Oh for Pete’s sake (passwords again)!

This is getting silly. We’re all familiar with password complexity rules intended to help us create “strong” passwords that are harder to crack. Those of us who have been paying attention will know that the real outcome of this approach is to create passwords that are surprisingly easy for computers to crack but really hard for people to remember. I first wrote about this more than six years ago: https://blog.rappidly.com/2013/01/16/why-cant-people-get-the-message-about-passphrases/

So, why the dead thread resurrection? Because Barclays Data Security Manager – their PCI-DSS platform – has come up with this comedy gem of a policy:

Your password should be a minimum of 8 characters.
Your password should at least contain 1 upper-case letter.
Your password should at least contain 1 lower-case letter.
Your password should at least contain 1 special character (e.g.: #?!@$%^&*-)
Your password should at least contain 1 number.
Your password shouldn’t contain more than 2 repeating characters in the same case.
Example: “Bob” = 1 “B” & 1 “b” = is allowed.
“bob” = 2 “b’s” = is allowed.
“Bobby” = 1 “B” & 2 “b’s” = is allowed.
“bobby” = 3 “b’s” = is not allowed.

Seriously? It took me four attempts to come up with something I had any chance of remembering long enough just to type it into the confirmation box. It’s as if these people are in the pay of password manager vendors. It’s madness.

A reminder: passwords (or better, passphrases) need to have these characteristics (none of which appear in the list above):

  • Memorable to the user
  • Not easily guessed by someone who is well-informed about the user
  • Different for each system
  • Computationally infeasible to crack

That last one is the kicker. Passwords are stored as hashes – the outputs of a one-way mathematical function. What makes your password hard for a hacker to crack, assuming you’ve not used “password123” or a similar commonly-chosen example, is the mathematical complexity of that output. The easiest way to drive up that complexity is to have a long passphrase. So 16-character password limits are idiotic. Yes, Microsoft, I’m looking at you. Mixing cases and adding special characters is only necessary if your length is restricted – otherwise, frankly, more is always more.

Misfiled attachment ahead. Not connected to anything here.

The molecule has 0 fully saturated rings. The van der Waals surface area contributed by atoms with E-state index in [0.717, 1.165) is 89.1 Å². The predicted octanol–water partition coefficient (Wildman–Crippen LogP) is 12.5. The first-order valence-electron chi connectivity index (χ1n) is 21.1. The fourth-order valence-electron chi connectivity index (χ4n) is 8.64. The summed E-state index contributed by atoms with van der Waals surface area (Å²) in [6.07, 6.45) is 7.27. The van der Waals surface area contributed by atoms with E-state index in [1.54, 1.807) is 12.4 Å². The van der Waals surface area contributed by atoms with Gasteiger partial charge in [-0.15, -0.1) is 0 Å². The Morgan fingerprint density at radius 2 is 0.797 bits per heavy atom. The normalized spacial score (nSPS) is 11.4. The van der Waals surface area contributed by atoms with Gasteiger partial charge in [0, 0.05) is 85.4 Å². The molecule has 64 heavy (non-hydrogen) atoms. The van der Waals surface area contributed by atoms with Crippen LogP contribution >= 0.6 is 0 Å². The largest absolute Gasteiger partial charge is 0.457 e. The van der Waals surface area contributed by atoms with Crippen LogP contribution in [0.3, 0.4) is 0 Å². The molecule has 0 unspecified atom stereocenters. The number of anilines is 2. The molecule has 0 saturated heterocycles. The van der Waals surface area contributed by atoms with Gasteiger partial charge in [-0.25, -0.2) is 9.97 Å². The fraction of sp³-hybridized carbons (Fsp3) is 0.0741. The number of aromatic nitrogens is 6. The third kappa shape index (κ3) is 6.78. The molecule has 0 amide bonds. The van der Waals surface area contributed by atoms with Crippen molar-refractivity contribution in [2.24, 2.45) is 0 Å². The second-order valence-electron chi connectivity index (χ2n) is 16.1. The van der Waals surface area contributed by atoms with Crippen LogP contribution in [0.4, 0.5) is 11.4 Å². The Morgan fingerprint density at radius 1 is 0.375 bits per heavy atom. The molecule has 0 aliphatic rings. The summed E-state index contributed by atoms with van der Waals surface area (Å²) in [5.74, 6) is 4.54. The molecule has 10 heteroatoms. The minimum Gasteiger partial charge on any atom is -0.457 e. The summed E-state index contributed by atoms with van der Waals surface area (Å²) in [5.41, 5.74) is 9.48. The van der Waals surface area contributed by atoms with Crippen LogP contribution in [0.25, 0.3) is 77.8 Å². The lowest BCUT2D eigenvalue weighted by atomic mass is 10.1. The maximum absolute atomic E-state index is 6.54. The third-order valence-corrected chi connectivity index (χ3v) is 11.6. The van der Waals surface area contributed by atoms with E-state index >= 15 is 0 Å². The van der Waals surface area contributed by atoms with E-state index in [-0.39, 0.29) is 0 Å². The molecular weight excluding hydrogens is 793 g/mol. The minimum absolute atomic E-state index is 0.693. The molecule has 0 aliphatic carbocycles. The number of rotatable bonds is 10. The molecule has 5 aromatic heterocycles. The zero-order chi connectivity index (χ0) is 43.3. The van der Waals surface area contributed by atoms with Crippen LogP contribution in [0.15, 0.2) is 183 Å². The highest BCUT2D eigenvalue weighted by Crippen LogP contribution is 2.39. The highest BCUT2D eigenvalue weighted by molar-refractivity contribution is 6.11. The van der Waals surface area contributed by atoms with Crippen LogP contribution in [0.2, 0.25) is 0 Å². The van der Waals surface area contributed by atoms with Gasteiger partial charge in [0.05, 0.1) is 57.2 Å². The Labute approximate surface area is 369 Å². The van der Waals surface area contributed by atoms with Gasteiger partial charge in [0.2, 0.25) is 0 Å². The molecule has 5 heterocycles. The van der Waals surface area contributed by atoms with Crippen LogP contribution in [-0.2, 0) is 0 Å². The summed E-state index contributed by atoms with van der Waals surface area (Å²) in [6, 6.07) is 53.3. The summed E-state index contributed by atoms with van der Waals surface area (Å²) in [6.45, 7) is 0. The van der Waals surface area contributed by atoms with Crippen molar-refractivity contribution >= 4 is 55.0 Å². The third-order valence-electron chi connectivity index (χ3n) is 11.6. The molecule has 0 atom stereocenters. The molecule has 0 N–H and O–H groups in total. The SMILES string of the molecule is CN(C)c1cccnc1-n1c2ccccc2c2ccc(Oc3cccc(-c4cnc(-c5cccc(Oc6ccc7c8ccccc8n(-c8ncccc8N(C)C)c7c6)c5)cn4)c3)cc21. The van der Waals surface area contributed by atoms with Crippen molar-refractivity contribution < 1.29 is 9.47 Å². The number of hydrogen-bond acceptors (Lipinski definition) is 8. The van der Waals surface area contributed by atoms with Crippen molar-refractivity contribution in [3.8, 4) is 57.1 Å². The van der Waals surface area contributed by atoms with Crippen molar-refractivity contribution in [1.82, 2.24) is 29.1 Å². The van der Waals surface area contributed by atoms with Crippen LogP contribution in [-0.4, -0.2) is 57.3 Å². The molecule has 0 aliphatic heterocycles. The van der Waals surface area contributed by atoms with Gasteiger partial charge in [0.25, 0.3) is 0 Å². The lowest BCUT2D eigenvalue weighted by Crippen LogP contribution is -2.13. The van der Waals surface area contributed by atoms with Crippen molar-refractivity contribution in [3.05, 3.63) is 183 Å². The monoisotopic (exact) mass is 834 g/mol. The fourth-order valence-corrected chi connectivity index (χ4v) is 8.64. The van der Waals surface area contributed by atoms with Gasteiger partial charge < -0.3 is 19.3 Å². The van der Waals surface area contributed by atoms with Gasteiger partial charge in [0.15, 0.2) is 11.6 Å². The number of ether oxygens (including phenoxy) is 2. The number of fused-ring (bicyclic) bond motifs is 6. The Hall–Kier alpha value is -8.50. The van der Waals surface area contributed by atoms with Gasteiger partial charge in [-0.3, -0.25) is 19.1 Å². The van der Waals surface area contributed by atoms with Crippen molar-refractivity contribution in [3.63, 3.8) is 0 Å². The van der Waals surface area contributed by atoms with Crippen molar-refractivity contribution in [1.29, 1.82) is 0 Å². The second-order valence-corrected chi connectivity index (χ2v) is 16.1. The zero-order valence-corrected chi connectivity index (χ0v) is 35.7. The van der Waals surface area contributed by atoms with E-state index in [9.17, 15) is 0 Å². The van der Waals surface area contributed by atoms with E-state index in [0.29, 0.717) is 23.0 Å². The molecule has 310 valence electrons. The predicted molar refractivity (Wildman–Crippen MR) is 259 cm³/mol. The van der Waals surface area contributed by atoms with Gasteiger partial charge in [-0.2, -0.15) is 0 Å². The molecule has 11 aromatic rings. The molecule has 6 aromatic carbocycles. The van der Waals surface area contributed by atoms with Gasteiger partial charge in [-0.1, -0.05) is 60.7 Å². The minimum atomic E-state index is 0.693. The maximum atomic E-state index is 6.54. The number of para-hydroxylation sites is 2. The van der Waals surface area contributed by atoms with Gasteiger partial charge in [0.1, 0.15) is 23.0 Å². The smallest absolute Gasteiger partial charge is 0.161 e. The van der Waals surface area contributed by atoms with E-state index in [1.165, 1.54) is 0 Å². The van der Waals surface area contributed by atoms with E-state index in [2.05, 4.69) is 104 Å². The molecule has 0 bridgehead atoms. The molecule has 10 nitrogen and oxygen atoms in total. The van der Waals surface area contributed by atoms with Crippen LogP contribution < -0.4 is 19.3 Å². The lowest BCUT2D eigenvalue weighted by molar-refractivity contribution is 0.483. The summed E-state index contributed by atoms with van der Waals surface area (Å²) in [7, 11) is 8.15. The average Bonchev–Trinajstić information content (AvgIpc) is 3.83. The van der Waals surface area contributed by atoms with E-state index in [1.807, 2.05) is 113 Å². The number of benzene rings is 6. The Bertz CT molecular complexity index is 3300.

B4rc14ysWTF? is a strong (-ish) password. But it’s a much weaker password than Barclays should read my blog. Really:

B4rc14ysWTF?
Length: 12
Strength: Strong – This password is typically good enough to safely guard sensitive information like financial records.
Entropy: 61.8 bits
Charset Size: 84 characters

Barclays should read my blog.
Length: 29
Strength: Very Strong – More often than not, this level of security is overkill.
Entropy: 147.4 bits
Charset Size: 75 characters

Overkill? I like overkill. Especially when it’s delivered by something I can actually remember, and type correctly the first time.

My colleagues tell me I should try mindfulness to control my anger issues. I think I prefer blogging…

2 thoughts on “Oh for Pete’s sake (passwords again)!

  1. I’m not convinced that a passphrase is as good as you claim. By using a string of words from the dictionary, separated each time by a single space, you effectively have a string of length 5 , with a character-set size of (for argument’s sake) 500,000 with proper nouns/names. The string length being much more significant than the charset size.

    In fact, an AI algorithm can easily exploit your phrase further by knowing which words are more likely to appear, and which might occur together.

    What am I missing?

    You could of course enhance this by changing separators and scattering additional characters, but then you’re making it less memorable.

    Obviously, Barclays’ example is ridiculous, exceeded only by those that insist on a *maximum* of 8 characters.

    1. Maths is what you’re missing. I suspect the problem is harder for AI than you think, especially if your passphrases aren’t correlated sentences (for example, rather than “Barclays should read my blog.”, you could have “horse battery chocolate staple”, to borrow the xkcd example). But the basic point is maths. Take your 500,000 predicates. Let’s double it to account for capitalisation, which is entirely significant in deriving a hash value. Let’s ignore the additional complexity of spacing and punctuation, for simplicity, although they hugely increase the computational problem – “To be, or not to be.” (4a2ccb4075409f3786bae80b960d9e73) is a completely different MD5-hash to “To be or not to be.” (861343e8f0f35d1b1aef966905739cc7). So that’s 1e6 “characters” in a 5-character string, or 1e6^5 combinations – about 1e30. My password counter-example has an 85 character set, in a 12-character string. That’s 85e12, or 1.42e23 combinations. So my passphrase is 7 orders of magnitude harder to brute force than a 12-character mixed-case and symbol password. There are (admittedly very large) rainbow tables out there for all possible combinations of 8-character passwords using both cases, numbers and symbols, so reversing captured hashes is just a storage and lookup problem. There’s simply no possibility of creating a rainbow table for all 5-word parsable sentences in English, never mind all possible 5-word nonsense phrases. And, of course, I might use a different language for my passphrase.

      Much more importantly, though, not only can I remember a passphrase, I can inflect it to produce a different hash for every service I use. As long as the rest of the passphrase can’t be intuited from my social data, so “marmalade geranium toenail vomit”, I just add the name of the service to it and end up with a massively entropic and unique hash.

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